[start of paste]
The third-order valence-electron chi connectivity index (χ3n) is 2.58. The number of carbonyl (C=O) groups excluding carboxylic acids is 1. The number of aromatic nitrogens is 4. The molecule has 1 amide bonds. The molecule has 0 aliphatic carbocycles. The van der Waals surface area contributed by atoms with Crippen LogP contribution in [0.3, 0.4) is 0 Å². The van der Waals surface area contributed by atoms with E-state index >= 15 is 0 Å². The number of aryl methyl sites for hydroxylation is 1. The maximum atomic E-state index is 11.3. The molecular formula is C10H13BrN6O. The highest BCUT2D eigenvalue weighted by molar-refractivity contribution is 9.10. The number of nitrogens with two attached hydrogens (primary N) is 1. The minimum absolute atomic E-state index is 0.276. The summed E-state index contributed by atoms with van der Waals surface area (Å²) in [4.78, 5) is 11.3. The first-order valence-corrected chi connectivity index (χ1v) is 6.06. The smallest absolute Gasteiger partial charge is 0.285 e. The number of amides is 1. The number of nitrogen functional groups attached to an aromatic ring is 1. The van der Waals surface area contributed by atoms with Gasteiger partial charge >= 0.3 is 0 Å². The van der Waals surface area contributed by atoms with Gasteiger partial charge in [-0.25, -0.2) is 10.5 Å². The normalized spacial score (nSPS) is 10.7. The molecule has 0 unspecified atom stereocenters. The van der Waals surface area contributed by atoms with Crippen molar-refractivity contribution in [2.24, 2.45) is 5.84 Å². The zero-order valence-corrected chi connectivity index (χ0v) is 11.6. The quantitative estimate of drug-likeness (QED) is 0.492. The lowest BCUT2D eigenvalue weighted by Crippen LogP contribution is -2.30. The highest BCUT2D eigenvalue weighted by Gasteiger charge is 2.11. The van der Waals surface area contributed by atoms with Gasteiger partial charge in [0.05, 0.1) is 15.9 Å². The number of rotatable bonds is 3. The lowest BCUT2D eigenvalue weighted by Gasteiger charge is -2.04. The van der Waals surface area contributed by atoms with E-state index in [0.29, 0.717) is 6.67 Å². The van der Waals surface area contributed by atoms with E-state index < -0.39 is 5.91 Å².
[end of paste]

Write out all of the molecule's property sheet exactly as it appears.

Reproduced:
The third-order valence-electron chi connectivity index (χ3n) is 2.58. The number of carbonyl (C=O) groups excluding carboxylic acids is 1. The number of aromatic nitrogens is 4. The molecule has 1 amide bonds. The molecule has 0 aliphatic carbocycles. The van der Waals surface area contributed by atoms with Crippen LogP contribution in [0.3, 0.4) is 0 Å². The van der Waals surface area contributed by atoms with E-state index >= 15 is 0 Å². The number of aryl methyl sites for hydroxylation is 1. The maximum atomic E-state index is 11.3. The molecular formula is C10H13BrN6O. The highest BCUT2D eigenvalue weighted by molar-refractivity contribution is 9.10. The number of nitrogens with two attached hydrogens (primary N) is 1. The minimum absolute atomic E-state index is 0.276. The summed E-state index contributed by atoms with van der Waals surface area (Å²) in [4.78, 5) is 11.3. The first-order valence-corrected chi connectivity index (χ1v) is 6.06. The smallest absolute Gasteiger partial charge is 0.285 e. The number of amides is 1. The number of nitrogen functional groups attached to an aromatic ring is 1. The van der Waals surface area contributed by atoms with Gasteiger partial charge >= 0.3 is 0 Å². The van der Waals surface area contributed by atoms with Gasteiger partial charge in [-0.25, -0.2) is 10.5 Å². The normalized spacial score (nSPS) is 10.7. The molecule has 0 unspecified atom stereocenters. The van der Waals surface area contributed by atoms with Crippen molar-refractivity contribution in [2.24, 2.45) is 5.84 Å². The zero-order valence-corrected chi connectivity index (χ0v) is 11.6. The quantitative estimate of drug-likeness (QED) is 0.492. The lowest BCUT2D eigenvalue weighted by Crippen LogP contribution is -2.30. The highest BCUT2D eigenvalue weighted by Gasteiger charge is 2.11. The van der Waals surface area contributed by atoms with Gasteiger partial charge in [0.05, 0.1) is 15.9 Å². The number of rotatable bonds is 3. The lowest BCUT2D eigenvalue weighted by Gasteiger charge is -2.04. The van der Waals surface area contributed by atoms with E-state index in [0.29, 0.717) is 6.67 Å². The van der Waals surface area contributed by atoms with E-state index < -0.39 is 5.91 Å².